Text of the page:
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Design of future HDB projects to take into account residents' physical, social and mental health

SINGAPORE — Residents moving into new public housing towns from next year may find a number of empty open spaces around their estates.

Design of future HDB projects to take into account residents' physical, social and mental health

An artist's impression of a neighbourhood centre.

  • Residents will be given the latitude to design common spaces in some new public housing towns
  • Multi-storey car parks will be elevated to create car-free ground-level spaces for activities
  • The Housing Board will also roll out more inclusive, elder-friendly features in estates
  • Singapore’s urban planning in the past has meant residents are now able to work from home, HDB’s CEO said


SINGAPORE — Residents moving into new public housing towns from next year may find a number of empty open spaces around their estates.

But this is not for a lack of development plans. 

The idea by the Housing and Development Board (HDB) is to allow residents to take ownership of designing and building these shared spaces based on how they want to use them. 

It will be tested next year in selected new precincts with Build-to-Order flats in Tampines and Dawson.  

It is one of HDB's plans over the next decade that will take into account people’s physical, social and mental health in designing homes.

The other plans include setting aside more tranquil green spaces in housing estates and infusing elder-friendly designs and features promoting active living into towns and homes.

An artist's impression of a sky community park. Photo: Housing and Development Board

HDB’s roadmap, dubbed Designing for Life, was launched on Thursday (Oct 15) by Deputy Prime Minister Heng Swee Keat at a webinar streamed live on Facebook. 

In a pre-recorded speech from Dawson estate in Queenstown, Mr Heng, who is also Finance Minister, said: “The task of building Singapore never ends. 

“As Singaporeans’ lifestyles and aspirations evolve, we must continue to provide a home and quality living environment for Singaporeans at every stage of their lives.”

HDB said that multi-storey car parks in the future Tengah Park district will be above ground to open the way for more car-free ground-level spaces for community bonding and fitness activities. 

To create a safer and more inclusive environment, signs in future towns will also be designed with pictorial symbols and larger fonts. Safety bars in bathrooms will be in contrasting colours that are easier to spot.

In a discussion during the webinar, Professor John Eu-Li Wong from the National University of Singapore cited research showing that better signs and safety features in homes are important to reduce the risk of injury, especially among older residents.

In addition, 60 per cent of the factors influencing premature death and disability are related to social, behavioural and environmental aspects, the senior vice president of health innovation and translation said. Genetics make up 30 per cent of the factors, while only 10 per cent are related to the quality of healthcare.

HDB is also creating smart public housing towns. 

The new Punggol Northshore district, ready by the year’s end, will be the first housing estate where smart and sustainable initiatives are rolled out from the planning and design stages. For example, smart electrical sockets and distribution boards will allow residents to track their energy consumption.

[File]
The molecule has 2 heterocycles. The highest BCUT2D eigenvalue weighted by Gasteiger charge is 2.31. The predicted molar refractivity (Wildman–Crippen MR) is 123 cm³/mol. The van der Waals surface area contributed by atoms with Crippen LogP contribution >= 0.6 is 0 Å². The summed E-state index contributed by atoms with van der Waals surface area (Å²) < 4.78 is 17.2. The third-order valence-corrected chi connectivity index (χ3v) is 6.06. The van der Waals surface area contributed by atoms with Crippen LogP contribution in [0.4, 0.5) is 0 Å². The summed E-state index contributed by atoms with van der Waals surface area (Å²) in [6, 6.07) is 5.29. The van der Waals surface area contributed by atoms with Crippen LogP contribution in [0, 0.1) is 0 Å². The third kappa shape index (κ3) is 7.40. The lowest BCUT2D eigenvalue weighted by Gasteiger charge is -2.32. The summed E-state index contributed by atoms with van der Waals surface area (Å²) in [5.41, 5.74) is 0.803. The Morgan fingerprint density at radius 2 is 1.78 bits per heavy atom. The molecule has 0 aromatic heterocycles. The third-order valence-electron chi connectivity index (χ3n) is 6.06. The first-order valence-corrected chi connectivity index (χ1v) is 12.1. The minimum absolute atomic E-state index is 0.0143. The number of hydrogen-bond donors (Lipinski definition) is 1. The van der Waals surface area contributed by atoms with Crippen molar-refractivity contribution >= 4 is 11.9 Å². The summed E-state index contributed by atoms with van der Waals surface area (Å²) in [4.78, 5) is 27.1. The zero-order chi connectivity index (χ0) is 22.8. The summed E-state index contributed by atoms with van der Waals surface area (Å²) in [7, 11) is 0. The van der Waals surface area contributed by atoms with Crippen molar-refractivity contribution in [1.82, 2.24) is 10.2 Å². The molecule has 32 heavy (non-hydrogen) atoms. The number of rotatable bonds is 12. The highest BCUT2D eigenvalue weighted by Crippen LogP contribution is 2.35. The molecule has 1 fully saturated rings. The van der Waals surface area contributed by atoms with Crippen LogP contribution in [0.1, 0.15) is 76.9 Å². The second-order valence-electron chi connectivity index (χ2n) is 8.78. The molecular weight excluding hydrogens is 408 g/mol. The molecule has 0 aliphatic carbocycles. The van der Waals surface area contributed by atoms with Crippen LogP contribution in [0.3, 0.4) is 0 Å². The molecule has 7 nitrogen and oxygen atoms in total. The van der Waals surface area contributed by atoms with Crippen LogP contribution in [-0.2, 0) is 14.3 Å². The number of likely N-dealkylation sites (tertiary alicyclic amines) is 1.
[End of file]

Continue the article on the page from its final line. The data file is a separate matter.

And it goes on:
Also in the pipeline for more estates are a smart parking system that obviates the need for gantries or coupons, automated waste collection systems that allow remote monitoring of waste levels, and lights at common areas that dim or brighten automatically.

Facilities such as polyclinics and active ageing hubs will also be brought closer to homes. The new Bedok South Horizon Build-to-Order project, for example, will be integrated with the Siglap Community Centre and care facilities for seniors.

As for older towns, Mr Heng said that HDB will continue upgrading and rejuvenating them. This will be done through programmes such as the Voluntary Early Redevelopment Scheme and the Neighbourhood Renewal Programme.

The Voluntary Early Redevelopment Scheme allows residents of selected precincts that are at least 70 years into their 99-year leases to vote on whether they want the Government to buy back all the flats for redevelopment. 

The Neighbourhood Renewal Programme, fully funded by the Government, focuses on improvements to housing blocks and precincts.

In the coming months, HDB will invite residents of Bukit Merah, Queenstown, Chua Chu Kang and Ang Mo Kio to take part in the Remaking Our Heartland programme to renew and further develop existing public housing towns and estates.

“HDB would like to hear from you and work with you, to turn this roadmap into reality,” Mr Heng said. 


During the webinar, HDB's chief executive officer Cheong Koon Hean was asked whether the design of towns takes into consideration what would happen in future disease outbreaks.

Since the Covid-19 pandemic hit, urban planners around the world have been looking at how to bring amenities closer to neighbourhoods to spread out the population in cities, Dr Cheong said.

“Fortuitously, my predecessors have done a fantastic job since six decades ago to start planning HDB towns as neighbourhoods,” she said, referring to HDB’s practice of designing towns with their own shops and schools.

Within the homes, Singapore’s efforts in the past decade to equip every home with high-speed fibre broadband internet access have made it possible for residents to work and study from home, she added.

Building smart homes now will enable residents to work from home, Dr Cheong said. “In the future, maybe we should be thinking about how (we can) get some co-working spaces close by.”

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